- April 6, 2022
- Posted by: Ally Venianakis
- Categories: Leadership, Psychosocial risks
Diversity and inclusion go hand in hand, however, often many assume that one automatically implies the other, but that’s not actually the case… Diversity does not necessarily imply inclusion, and that’s why both should be acknowledged as two different concepts in order to create a diverse and inclusive workplace.
So, what is a diverse and inclusive workplace?
Diversity in the workplaces can be defined as the different traits and characteristics that distinguish employees. This can include age, gender, religion, culture, disability, ethnicity, and sexual orientation. On the other hand, an inclusive workplace is one where employees feel connected, have a sense of belonging, feel psychologically safe, and feel valued for their contributions within the workplace. This is usually underpinned by the company culture which fosters respect, fairness, and acceptance of all in the workplace.
Benefits of a culturally diverse and inclusive workplace
Culturally diverse and inclusive workplaces are a valuable commodity. When workplaces are diverse and have a working environment with employees from a variety of backgrounds, they bring different skill sets and experience, which can increase innovation and creativity. Research suggests that diversity and inclusion is critical to fostering effective and high performing teams. A workplace that is both diverse and inclusive can source talent and retain valuable staff which is not limited to discrimination or racial bias.
According to the Inclusion@Work Index 2021-2022, inclusive teams are more likely to be innovative, satisfied with their work, and work extra hard. Inclusive teams are also less likely to perceive work as having a negative impact on their wellbeing and mental health, and are less likely to experiences discrimination and/ or harassment.
How can workplaces foster an environment which is diverse and inclusive?
1. Policies and practices
Setting clear workplace policies and practices help to promote diversity, equality, and inclusive workplaces. These policies aim to combat discrimination through providing equal opportunities in areas such as recruitment, pay and promotion. Workplace polices can help to foster a culture that recognises individuality and belongingness.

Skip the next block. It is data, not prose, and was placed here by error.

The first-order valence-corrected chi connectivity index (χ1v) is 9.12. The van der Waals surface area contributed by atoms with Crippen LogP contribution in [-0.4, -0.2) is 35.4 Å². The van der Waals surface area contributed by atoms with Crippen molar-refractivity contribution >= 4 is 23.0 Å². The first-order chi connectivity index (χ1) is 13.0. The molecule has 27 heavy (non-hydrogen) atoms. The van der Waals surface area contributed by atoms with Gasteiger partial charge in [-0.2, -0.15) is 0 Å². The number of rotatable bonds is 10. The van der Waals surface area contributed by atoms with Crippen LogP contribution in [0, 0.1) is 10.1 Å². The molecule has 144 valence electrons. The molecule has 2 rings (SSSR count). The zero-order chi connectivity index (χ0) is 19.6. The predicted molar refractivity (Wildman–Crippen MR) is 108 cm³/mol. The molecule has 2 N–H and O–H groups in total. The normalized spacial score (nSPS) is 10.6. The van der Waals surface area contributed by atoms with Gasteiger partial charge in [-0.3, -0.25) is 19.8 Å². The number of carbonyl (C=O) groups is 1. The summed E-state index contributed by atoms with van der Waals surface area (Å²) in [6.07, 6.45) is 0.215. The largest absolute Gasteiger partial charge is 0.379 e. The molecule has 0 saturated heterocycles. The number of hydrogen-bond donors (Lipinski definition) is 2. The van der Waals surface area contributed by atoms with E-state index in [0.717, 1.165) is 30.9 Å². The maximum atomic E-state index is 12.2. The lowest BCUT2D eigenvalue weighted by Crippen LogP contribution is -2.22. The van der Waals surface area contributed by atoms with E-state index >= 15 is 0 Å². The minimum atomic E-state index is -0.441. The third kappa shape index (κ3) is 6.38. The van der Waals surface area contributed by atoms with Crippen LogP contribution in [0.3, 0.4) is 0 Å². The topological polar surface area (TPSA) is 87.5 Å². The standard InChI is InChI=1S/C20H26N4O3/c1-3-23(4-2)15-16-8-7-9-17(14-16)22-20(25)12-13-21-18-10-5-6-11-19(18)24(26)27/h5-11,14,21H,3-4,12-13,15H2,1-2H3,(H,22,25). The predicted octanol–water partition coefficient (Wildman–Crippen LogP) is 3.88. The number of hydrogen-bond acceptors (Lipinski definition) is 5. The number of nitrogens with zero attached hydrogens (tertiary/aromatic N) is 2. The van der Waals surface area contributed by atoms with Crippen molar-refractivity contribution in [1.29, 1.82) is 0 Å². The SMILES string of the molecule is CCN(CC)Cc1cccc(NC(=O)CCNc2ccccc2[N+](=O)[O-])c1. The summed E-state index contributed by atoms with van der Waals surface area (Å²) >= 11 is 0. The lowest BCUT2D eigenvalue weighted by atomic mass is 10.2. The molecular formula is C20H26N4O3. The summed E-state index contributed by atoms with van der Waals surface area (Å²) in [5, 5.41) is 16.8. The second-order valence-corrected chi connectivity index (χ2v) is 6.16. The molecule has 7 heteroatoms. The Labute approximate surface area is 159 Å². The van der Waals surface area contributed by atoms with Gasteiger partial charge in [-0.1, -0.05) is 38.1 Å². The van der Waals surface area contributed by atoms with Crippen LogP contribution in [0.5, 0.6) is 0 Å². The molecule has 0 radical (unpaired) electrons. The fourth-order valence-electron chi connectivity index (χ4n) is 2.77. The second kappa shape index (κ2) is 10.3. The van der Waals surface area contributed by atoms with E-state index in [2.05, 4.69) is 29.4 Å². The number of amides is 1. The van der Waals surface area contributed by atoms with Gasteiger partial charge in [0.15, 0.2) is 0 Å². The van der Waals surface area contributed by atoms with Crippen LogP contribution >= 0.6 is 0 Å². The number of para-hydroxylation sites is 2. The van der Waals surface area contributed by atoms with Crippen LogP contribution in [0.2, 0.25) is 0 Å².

2. Inclusive culture and supportive leadership
Workplace culture plays a major role in building a diverse and inclusive workplace. Workplaces can create a culture that values diversity within their teams through setting standards of respectful behaviour and not tolerating discrimination/ harassment or bullying / victimisation. Furthermore, leaders play a central role in the creation and ongoing support of a diverse and inclusive workplace. Recruiting diverse employees means very little if they don’t feel included or supported to thrive in their role. Supportive leadership can foster an inclusive work environment where employees are respected, their opinions are valued, and their ideas are heard.
3. Diversity and inclusion training
Diversity and inclusion training can help to build self-awareness and understanding of unconscious biases. This involves identifying and becoming aware of the hidden biases you may have when it comes to diversity and inclusion at work. Whilst it is not as simple as changing our unconscious biases (they are in fact unconscious!), putting these biases at the forefront of our minds when making important decisions such as promotions, salaries, recruitment, and leadership are all important in contributing to a more inclusive workplace.
To learn more about how your workplace can implement more diverse and inclusive practices, contact the Centre for Corporate Health 02 8243 1500 or email@example.com